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To 27-year-old Charles Darwin, the Keeling Islands in the Indian Ocean 600 miles west of Sumatra were a paradox. The group of 27 coral islets forming two atolls was home to a paltry array of flora and fauna. Yet the waters around them were teeming with species.
Why is nature so uncreative on the atoll yet so innovative in the sea immediately surrounding it, he wondered. Steven Johnson describes the event in the vivid present tense:
"Darwin is on the precipice, standing on an underwater peak ascending over an unfathomable sea. He is on the edge of an idea about the forces that built that peak, an idea that will prove to be the first great scientific insight of his career. And he has just begun exploring another hunch, still hazy and unformed, that will eventually lead to the intellectual summit of the nineteenth century."
This moment in Darwin's life is a brilliant choice for the opening of Johnson's new book, Where Good Ideas Come From: The Natural History of Innovation. The book is a voyage of discovery through the history of human innovation, transporting readers from the Renaissance to the worldwide web and beyond. Especially enlightening is Johnson's frequent juxtaposition of natural and human creativity--biological and technological evolution.
This is a book that will stick with its readers. Just as data, samples, and notebooks from Darwin's stint as naturalist on the Beagle provided intellectual grist for many years after his return, this book's readers are likely to find its greatest value in discoveries that arise after months or years of applying Johnson's insights to their own experiences.
Innovation, he notes, arises from simple processes, beginning with exploration of "the adjacent possible." Neither species nor ideas develop from huge leaps. Rather, their evolution consists of exploring adjacent rooms in a mansion whose extent is unknown. Only after a sometimes aimless trip through several doors does life or technology produce an innovation.
The rise of a novel species or idea requires a conducive environment. In biology, that usually means a liquid to carry the molecules and structures of life from one place to another. The gaseous state is not dense enough for new combinations to form frequently, and too chaotic for them to last long enough when they do materialize. Solids are too rigid for the necessary rearrangements to occur in the first place. In the realm of ideas, that means a "liquid network" is ideal.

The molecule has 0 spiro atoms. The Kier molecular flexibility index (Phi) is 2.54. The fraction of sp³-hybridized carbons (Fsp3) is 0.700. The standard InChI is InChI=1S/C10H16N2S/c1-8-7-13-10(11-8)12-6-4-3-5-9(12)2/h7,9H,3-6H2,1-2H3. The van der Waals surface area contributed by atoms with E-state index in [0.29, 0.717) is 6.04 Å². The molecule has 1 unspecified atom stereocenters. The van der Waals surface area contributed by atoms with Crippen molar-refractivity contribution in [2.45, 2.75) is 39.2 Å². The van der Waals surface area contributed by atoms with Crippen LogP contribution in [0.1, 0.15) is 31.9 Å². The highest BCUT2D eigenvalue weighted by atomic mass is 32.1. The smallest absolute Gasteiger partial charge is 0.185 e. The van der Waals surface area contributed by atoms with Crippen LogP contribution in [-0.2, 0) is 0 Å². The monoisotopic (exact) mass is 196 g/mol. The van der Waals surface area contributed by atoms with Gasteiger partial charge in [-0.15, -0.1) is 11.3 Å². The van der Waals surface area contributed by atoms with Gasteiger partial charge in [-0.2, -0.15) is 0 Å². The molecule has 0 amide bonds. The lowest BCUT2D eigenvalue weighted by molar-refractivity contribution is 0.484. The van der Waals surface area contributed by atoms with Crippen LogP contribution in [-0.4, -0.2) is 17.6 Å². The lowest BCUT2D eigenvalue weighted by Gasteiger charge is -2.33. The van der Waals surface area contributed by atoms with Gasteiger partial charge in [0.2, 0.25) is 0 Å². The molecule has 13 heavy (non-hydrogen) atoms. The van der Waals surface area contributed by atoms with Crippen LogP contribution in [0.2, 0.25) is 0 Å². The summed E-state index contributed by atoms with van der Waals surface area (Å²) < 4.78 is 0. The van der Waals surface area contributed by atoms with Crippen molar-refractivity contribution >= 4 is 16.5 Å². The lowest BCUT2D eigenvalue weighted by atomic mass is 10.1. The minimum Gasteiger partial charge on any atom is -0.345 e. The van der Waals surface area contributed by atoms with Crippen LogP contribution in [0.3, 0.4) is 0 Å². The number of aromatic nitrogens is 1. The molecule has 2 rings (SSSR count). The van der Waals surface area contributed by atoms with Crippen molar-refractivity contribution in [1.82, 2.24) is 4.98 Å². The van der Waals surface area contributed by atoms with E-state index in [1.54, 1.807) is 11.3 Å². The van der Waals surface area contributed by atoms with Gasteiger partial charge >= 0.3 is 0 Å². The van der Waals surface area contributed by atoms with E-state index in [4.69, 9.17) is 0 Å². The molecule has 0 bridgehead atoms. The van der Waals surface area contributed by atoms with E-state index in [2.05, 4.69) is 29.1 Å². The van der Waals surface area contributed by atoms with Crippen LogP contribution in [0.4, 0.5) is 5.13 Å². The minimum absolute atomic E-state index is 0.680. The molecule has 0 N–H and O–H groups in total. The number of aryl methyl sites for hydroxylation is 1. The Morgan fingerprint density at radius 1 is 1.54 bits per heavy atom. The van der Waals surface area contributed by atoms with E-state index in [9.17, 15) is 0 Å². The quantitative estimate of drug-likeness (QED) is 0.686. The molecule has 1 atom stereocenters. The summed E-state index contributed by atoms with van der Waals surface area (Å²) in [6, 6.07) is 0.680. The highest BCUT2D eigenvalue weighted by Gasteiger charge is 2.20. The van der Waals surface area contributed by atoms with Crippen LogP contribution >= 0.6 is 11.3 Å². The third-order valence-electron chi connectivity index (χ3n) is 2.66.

Other simple ingredients of discovery include slow hunches. They lead to innovation when they collide with other slow hunches or new data, often abetted by serendipity or error.
Another generator of new ideas and species is a process called "exaptation" (a linguistic and functional relative of adaptation) in which ideas or anatomical structures that developed for a particular use turn out to have other unanticipated capabilities. Johnson points out that the best ideas (and successful new species) frequently arise by exaptation of leftover parts of others.
Because these processes occur more frequently in dense environments, cities and platforms like the worldwide web lead not only to new ideas but also more rapid innovation and evolution.
The book culminates in Johnson's own analysis of innovation. Reviewers with a strong ideological bent (toward either left or right) are likely to take issue with his conclusions about the value of market-based economies, intellectual property restrictions vs. open-source technologies, and individual vs. collaborative models of innovation.
But few will dispute that the book is thought-provoking in the best possible way. Publishing it was surely a good idea that will lead to many more.